Today on February 3rd, 2014, Dominic Sherony and I decided to investigate further into the Bell's Sparrow numbers at the Thrasher Spot where I had the four on February 1st, 2014. We wanted to see how many we could find as well as study the differences between the Sagebrush and Bell's Sparrows.
After starting at 7:30 in the morning and spending 3.5 hours at the Thrasher Spot, we came away successful, and we spent most of our time within the area of where I covered on February 1st. Today, we came away with approximately 15 BELL'S SPARROWS in this area. We were rather shocked at the numbers, but these sparrows all came with careful study and observation. They were well spread out throughout the area, and really favored the noticeable wash that runs north/south through this area. In means of the wash, they stuck very close to it, and would even perch up very high in the mesquites in the wash. They were also often found in the creosote bushes closeby to the wash. In the early morning, the Bell's Sparrows were very skittish, and hard to get close to for the photos we desired. However, later in the morning from approximately 10:30 through 11 A.M., they sparrows were a little more active and cooperative for viewing. Most of these sparrows observed were very well marked Bell's Sparrows, and there were some that were confusing. There were a few Sagebrush Sparrows in this immediate area, but they seemed to be oddly outnumbered by Bell's Sparrows. If one birds this immediate area, it is quite different in habitat as I mentioned on my post from the 1st. The creosotes are more condensed, and there are tall lines of trees, which the Bell's Sparrow really seems to like these patches were the mesquite wash and creosote habitat meet.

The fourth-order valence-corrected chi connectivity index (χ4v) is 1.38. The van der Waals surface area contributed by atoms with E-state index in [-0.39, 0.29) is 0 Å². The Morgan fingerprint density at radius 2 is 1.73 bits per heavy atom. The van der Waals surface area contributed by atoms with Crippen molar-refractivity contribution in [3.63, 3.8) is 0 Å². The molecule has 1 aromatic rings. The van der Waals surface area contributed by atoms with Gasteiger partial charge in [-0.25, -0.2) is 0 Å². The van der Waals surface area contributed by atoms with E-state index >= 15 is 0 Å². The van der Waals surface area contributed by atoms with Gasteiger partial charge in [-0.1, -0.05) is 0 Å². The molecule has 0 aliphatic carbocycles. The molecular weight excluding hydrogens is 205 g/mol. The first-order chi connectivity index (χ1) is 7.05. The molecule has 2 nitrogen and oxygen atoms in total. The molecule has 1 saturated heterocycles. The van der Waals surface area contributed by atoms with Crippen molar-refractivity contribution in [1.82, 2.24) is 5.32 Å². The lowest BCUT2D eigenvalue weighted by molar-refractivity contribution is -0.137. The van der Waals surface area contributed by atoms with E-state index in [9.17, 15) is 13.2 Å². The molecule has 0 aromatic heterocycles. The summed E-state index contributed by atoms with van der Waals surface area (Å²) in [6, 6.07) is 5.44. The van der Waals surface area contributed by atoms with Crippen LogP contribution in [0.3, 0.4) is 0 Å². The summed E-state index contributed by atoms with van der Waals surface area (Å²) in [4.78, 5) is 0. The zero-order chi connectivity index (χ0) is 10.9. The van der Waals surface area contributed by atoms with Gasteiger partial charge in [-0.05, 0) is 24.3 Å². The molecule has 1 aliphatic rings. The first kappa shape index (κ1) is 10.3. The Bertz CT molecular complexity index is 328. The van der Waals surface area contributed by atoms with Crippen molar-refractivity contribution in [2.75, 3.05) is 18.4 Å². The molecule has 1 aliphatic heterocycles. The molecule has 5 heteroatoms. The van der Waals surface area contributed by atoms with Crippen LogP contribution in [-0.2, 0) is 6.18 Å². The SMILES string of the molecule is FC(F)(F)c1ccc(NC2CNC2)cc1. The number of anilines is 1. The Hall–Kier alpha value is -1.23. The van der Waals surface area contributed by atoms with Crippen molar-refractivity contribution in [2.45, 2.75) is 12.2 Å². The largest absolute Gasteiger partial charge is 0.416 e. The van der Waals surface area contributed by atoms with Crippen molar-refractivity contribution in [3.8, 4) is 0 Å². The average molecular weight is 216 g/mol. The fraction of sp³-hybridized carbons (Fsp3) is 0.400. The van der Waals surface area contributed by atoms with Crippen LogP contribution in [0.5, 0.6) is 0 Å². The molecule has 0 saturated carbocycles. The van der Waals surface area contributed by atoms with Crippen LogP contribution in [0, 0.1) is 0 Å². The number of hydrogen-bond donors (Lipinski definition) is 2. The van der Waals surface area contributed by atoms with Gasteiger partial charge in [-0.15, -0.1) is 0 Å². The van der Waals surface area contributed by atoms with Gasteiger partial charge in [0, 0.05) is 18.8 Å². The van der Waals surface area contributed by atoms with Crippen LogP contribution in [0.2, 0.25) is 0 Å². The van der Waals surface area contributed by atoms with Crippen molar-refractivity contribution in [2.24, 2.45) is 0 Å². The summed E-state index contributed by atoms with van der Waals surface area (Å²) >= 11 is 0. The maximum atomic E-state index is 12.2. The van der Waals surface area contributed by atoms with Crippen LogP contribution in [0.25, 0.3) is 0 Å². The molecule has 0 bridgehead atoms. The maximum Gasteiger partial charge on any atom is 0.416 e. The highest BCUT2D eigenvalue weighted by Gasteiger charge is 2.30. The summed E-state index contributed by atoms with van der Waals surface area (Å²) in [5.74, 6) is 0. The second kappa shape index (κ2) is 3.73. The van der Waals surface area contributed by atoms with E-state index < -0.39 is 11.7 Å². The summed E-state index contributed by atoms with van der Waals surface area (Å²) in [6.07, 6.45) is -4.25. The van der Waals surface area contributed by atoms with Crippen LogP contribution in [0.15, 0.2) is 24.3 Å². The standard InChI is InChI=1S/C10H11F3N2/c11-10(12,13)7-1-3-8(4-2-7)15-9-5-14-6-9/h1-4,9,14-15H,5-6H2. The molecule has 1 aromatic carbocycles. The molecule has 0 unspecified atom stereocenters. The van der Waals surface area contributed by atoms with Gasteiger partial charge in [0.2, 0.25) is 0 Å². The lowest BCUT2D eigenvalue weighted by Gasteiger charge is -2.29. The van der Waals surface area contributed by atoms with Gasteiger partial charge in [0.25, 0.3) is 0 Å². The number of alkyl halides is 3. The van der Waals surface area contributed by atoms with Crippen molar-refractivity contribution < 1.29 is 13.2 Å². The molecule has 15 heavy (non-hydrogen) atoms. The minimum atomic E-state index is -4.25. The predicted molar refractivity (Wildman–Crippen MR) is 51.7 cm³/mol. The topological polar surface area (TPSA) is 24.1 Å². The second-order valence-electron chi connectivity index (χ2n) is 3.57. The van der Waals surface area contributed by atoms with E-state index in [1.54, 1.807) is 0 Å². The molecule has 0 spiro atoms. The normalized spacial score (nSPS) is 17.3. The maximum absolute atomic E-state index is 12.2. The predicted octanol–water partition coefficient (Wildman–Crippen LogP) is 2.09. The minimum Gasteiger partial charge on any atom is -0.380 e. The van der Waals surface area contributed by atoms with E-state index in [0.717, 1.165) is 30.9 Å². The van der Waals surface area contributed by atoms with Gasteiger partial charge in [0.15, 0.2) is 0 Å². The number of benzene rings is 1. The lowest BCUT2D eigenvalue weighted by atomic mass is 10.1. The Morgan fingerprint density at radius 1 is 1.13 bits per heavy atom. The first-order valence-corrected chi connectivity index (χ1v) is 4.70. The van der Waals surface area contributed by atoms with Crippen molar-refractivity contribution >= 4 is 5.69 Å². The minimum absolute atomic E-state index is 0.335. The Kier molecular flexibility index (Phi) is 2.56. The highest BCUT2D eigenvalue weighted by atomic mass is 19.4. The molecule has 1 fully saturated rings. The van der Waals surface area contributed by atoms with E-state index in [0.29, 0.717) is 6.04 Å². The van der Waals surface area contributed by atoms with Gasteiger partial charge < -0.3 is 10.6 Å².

Bell's Sparrows (usually skittish and pretty distant)
Here is one that seems a little confusing. Bell's or Sagebrush?
Bell's Sparrow "preference?"
"More than often" Sagebrush Sparrow "preference?"
A good approach to searching for the Bell's Sparrows if interested is by parking on the north side of Baseline Road just before it meets up with Salome Highway. There is a convenient pull off here. Once parking, follow the dirt path to the west for a rather short distance. A wash lined with mesquites will be noticeable from this point. Follow the wash and bird the immediate areas near the wash, and this is where most of these Bell's Sparrows were present.
Another overview map of general Bell's Sparrow locations
These two Sage Sparrow species have certainly been fun to search for so far!